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tcreath Oct 12th, 2007 11:15 AM

Japan rail question - Do we have to reserve our seats on Shinkasen?
First of all, I greatly apologize if this has been asked and answered before. I did a search but didn't really find much. We are leaving for Japan in a week, and will be taking a train from Tokyo to Kyoto. Are reservations on the Shinkasen trains mandatory? And can we just get the tickets the day we want to leave or should we get them a few days in advance?


Mara Oct 12th, 2007 12:05 PM

Here is the Japan Rail website that explains about purchasing tickets.

So you will not have a Rail Pass?

You can buy your tickets at the airport JR office and get it over with :)

Enjoy your trip!

tcreath Oct 12th, 2007 12:53 PM


Thank you for the link. I haven't been able to find out if reserved seats are mandatory though. I searched through that site and couldn't find the answer, although I'm sure its there somewhere. We will not have a rail pass.

I was nervous about waiting until the day we want to depart to get our tickets because I'm not sure how often these trains sell out. I will probably do as you suggest and go ahead and get them at the airport to play it safe. Thanks for the tip!


Alec Oct 12th, 2007 12:55 PM

If you don't have Japan Rail Pass, which has to be bought in advance of travel to Japan, then just buy your ticket shortly before you travel to Kyoto and you'll be fine. The fastest trains to Kyoto are Nozomi, which run up to 8 times an hour and every train carries non-reserved coaches. As you board the train at the start of its journey in Tokyo, there will be plenty of seats available. The only time reservation makes sense is when you travel at particularly busy times, such as Golden Week, Obon and New Year.
But if you are using JR Pass, then you are restricted to twice-hourly Hikari service and reservation, while not compulsory, is a good idea. It's free with JR Pass and you can do it at the same time as you hand in your exchange order for the actual pass, in Japan. You can do that at Narita or at major stations in Tokyo. Best to do it a day or two in advance as the process takes 30 minutes or so and View Plaza Travel Centers where you get it done can be busy.

tcreath Oct 12th, 2007 01:06 PM

Alec, thanks so much for your help! I was confused on the reservation fees and whether they were mandatory or not because if we can save some money we will!

For some reason the Japan railway confuses me and I'm not sure why. I have used the trains many trains in Europe but can't seem to get a grasp on the Japan trains! I'm sure it will make more sense when we actually get there.


KimJapan Oct 12th, 2007 02:23 PM

Reserved seats are not mandatory on shinkansens or most other trains. A few trains do require reservation, like if you want a sleeper.

The price for a seat reservation is only about 500 yen, so making a reservation for a seat will cost you next to nothing and assure you a seat. With no reservation, you ride in non-reserved cars only, and hopee for a seat.

You can get your ticket anytime, even on the train. You have a better chance of getting a reserved seat if buy ahead of time.

Price is visible on The price you pay for the trip is the fare plus the charge. The fare is the basic cost of point A to point B. The charge is supplement for nicer and faster train. Seat reservation adds little* (like 500 yen about) , and you can choose to include its cost or not on hyperdia.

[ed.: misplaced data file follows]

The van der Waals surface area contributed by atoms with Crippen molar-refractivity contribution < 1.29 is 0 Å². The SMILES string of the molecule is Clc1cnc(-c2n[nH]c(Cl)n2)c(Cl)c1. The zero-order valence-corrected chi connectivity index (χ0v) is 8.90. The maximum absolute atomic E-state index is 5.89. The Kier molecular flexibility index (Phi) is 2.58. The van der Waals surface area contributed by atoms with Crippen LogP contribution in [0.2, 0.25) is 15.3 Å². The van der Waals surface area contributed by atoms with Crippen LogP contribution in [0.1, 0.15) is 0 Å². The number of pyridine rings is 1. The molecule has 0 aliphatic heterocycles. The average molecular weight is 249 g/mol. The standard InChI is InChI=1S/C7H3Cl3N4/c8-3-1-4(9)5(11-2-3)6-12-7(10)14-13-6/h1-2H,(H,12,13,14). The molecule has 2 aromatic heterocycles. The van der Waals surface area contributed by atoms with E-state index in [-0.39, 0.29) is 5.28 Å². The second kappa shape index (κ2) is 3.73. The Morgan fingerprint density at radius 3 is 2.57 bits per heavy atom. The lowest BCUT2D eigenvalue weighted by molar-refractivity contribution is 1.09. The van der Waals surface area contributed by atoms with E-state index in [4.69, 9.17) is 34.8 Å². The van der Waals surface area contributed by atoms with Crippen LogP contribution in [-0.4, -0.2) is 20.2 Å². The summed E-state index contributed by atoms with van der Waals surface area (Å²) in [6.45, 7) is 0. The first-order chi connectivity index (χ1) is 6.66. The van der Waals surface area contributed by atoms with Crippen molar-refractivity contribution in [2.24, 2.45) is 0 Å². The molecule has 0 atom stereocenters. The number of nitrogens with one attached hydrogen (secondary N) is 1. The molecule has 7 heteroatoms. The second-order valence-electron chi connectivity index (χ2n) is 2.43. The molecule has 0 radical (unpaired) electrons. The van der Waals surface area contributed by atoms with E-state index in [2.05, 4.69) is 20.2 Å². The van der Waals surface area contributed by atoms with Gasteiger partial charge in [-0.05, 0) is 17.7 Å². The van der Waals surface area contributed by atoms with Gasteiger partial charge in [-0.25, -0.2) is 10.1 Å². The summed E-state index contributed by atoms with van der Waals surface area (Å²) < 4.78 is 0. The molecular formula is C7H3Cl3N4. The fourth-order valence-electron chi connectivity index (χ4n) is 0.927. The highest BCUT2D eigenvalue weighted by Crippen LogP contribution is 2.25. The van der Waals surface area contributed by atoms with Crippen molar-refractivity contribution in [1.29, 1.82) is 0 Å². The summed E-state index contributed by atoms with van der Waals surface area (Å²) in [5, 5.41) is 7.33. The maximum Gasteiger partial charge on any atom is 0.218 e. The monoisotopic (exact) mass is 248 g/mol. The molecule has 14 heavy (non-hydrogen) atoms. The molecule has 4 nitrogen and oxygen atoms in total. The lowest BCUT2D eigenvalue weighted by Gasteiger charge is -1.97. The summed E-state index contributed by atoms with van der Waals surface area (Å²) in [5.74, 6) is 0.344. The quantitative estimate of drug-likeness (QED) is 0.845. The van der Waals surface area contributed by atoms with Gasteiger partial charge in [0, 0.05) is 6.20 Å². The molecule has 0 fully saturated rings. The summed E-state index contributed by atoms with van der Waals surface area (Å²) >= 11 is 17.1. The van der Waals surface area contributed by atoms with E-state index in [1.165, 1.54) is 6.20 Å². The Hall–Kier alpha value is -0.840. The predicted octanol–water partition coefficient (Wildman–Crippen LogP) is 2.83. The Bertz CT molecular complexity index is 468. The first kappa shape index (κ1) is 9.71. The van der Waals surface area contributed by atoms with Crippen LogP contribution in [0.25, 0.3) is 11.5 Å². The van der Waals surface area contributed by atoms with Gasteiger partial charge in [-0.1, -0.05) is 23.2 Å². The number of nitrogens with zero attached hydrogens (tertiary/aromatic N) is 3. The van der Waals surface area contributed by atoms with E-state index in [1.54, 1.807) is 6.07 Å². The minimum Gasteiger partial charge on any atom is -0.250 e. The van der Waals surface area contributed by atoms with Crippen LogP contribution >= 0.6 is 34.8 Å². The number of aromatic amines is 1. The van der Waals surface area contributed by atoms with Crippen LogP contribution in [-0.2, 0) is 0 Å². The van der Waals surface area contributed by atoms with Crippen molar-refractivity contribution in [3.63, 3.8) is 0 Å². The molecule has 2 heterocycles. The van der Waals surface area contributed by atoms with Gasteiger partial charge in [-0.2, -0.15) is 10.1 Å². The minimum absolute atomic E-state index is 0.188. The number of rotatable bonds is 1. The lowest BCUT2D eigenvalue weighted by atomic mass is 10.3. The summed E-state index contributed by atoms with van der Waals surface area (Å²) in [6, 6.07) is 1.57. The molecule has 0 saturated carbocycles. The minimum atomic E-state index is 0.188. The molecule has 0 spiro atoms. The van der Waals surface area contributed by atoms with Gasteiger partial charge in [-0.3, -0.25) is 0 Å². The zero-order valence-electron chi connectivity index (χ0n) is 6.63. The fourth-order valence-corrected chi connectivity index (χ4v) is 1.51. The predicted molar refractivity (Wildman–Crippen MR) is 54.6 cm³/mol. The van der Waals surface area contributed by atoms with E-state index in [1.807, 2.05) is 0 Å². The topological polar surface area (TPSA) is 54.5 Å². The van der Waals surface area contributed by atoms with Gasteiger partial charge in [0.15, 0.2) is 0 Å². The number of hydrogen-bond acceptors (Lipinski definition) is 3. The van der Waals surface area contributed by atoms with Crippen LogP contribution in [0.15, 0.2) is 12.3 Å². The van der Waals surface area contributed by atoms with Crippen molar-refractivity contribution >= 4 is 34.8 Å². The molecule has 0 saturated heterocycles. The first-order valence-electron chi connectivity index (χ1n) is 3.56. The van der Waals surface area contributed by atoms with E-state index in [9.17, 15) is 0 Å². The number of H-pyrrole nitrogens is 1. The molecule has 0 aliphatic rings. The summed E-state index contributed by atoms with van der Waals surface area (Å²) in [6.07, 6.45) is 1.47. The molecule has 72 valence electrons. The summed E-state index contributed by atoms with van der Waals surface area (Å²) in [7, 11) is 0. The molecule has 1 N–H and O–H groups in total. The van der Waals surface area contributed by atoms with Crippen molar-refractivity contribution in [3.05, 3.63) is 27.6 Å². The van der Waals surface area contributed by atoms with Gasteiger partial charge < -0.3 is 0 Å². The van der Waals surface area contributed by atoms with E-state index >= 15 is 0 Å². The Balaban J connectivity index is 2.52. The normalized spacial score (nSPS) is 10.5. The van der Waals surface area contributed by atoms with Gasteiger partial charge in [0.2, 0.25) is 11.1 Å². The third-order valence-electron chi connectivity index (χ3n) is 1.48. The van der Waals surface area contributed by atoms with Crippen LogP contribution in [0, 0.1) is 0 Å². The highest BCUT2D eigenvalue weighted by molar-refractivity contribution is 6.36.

If you know which train you want to take, a reservation makes good sense because non-reserved cars fill up and you may end up standing. With no reservation, get to the statioin early and line up with the other passengers taking non-reserved. If the train originates before where you get on, you may be standing, but if it originates where you get on, you will likely get a seat. Since the cost is so low, it's worth making a seat reservation whenever possible.

gard Oct 13th, 2007 08:14 AM


I don't think you have to make reservations. We had a rail pass and used the train quite a lot when we went there and we didn't make reservations at all. And between Tokyo and Kyoto there are lots of trains. You can read more about our Japan experience in my trip report with pictures and links . Get in touch if you have any questions :d

Gard - trip reports and pictures

mrwunrfl Oct 13th, 2007 06:29 PM

hyperdia is a bit misleading. When you do a search that includes reserved seats (the default) you see the following for Tokyo to Kyoto on a Nozomi:
Fare 7980
Reserved Seat 5540
total of 13520.

That 5540 is actually the charge and the res seat fee, as KimJapan mentioned.

If you select 'Charge fare= unreserved seat" for your search then you will see:
Fare 7980
Unreserved seat 4730
For a total of 12710.

The 4730 is the extra charge for using that kind of train. The minimum you will pay on the shinkansen is the 12710, unreserved.

Sydney2K Oct 14th, 2007 03:31 PM

Interestingly, I've never travelled the Shinkansen unreserved (usually because I have a JR Pass)- how does one purchase an unreserved seat? Which cars are unreserved? (This is for interest's sake.)

KimJapan Oct 14th, 2007 04:03 PM

When you purchase a ticket they will ask you which you want, reserved or unreserved. With a JR Pass, reservations are optional and problem to make them if seats are available,, and also no problem to just get on in a non-reserved car to try your luck.

tcreath Oct 14th, 2007 05:14 PM

Thank you all again for your kind replies. It was hyperpedia that had me a little confused because it looked as though the reservations are mandatory and kind of expensive.

Thanks again!

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